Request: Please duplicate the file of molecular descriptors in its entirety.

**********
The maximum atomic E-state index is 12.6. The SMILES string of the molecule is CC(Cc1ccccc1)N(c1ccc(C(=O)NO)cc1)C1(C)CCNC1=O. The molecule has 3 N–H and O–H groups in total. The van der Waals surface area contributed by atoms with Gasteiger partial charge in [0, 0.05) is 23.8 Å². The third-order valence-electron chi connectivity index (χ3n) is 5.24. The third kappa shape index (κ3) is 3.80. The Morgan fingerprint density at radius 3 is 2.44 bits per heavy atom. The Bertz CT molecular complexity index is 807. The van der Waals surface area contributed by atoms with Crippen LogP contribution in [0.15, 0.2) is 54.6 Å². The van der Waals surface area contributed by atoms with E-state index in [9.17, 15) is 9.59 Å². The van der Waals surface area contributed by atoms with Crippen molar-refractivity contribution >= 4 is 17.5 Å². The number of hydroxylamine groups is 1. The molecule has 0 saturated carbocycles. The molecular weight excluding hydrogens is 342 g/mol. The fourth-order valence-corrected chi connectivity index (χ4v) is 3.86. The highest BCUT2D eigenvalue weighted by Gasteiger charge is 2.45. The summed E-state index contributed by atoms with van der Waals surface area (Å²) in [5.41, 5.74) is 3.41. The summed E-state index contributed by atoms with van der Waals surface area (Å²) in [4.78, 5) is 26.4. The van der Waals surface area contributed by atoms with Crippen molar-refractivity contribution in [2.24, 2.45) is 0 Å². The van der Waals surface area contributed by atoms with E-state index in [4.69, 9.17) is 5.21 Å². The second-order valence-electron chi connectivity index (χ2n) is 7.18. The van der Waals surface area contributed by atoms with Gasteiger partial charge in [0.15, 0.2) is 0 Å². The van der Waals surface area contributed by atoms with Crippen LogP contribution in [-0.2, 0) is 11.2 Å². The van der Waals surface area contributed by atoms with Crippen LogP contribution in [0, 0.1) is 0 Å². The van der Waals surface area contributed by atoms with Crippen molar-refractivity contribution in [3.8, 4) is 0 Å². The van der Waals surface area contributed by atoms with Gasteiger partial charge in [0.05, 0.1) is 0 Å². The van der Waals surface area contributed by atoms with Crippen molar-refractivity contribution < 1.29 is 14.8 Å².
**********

The maximum atomic E-state index is 12.6. The SMILES string of the molecule is CC(Cc1ccccc1)N(c1ccc(C(=O)NO)cc1)C1(C)CCNC1=O. The molecule has 3 N–H and O–H groups in total. The van der Waals surface area contributed by atoms with Gasteiger partial charge in [0, 0.05) is 23.8 Å². The third-order valence-electron chi connectivity index (χ3n) is 5.24. The third kappa shape index (κ3) is 3.80. The Morgan fingerprint density at radius 3 is 2.44 bits per heavy atom. The Bertz CT molecular complexity index is 807. The van der Waals surface area contributed by atoms with Crippen LogP contribution in [0.15, 0.2) is 54.6 Å². The van der Waals surface area contributed by atoms with E-state index in [9.17, 15) is 9.59 Å². The van der Waals surface area contributed by atoms with Crippen molar-refractivity contribution >= 4 is 17.5 Å². The number of hydroxylamine groups is 1. The molecule has 0 saturated carbocycles. The molecular weight excluding hydrogens is 342 g/mol. The fourth-order valence-corrected chi connectivity index (χ4v) is 3.86. The highest BCUT2D eigenvalue weighted by Gasteiger charge is 2.45. The summed E-state index contributed by atoms with van der Waals surface area (Å²) in [5.41, 5.74) is 3.41. The summed E-state index contributed by atoms with van der Waals surface area (Å²) in [4.78, 5) is 26.4. The van der Waals surface area contributed by atoms with Crippen molar-refractivity contribution in [2.24, 2.45) is 0 Å². The van der Waals surface area contributed by atoms with E-state index in [4.69, 9.17) is 5.21 Å². The second-order valence-electron chi connectivity index (χ2n) is 7.18. The van der Waals surface area contributed by atoms with Gasteiger partial charge in [0.15, 0.2) is 0 Å². The van der Waals surface area contributed by atoms with Crippen LogP contribution in [-0.2, 0) is 11.2 Å². The van der Waals surface area contributed by atoms with Crippen LogP contribution in [0, 0.1) is 0 Å². The van der Waals surface area contributed by atoms with Crippen molar-refractivity contribution in [3.8, 4) is 0 Å². The van der Waals surface area contributed by atoms with Gasteiger partial charge in [0.05, 0.1) is 0 Å². The van der Waals surface area contributed by atoms with Crippen molar-refractivity contribution < 1.29 is 14.8 Å².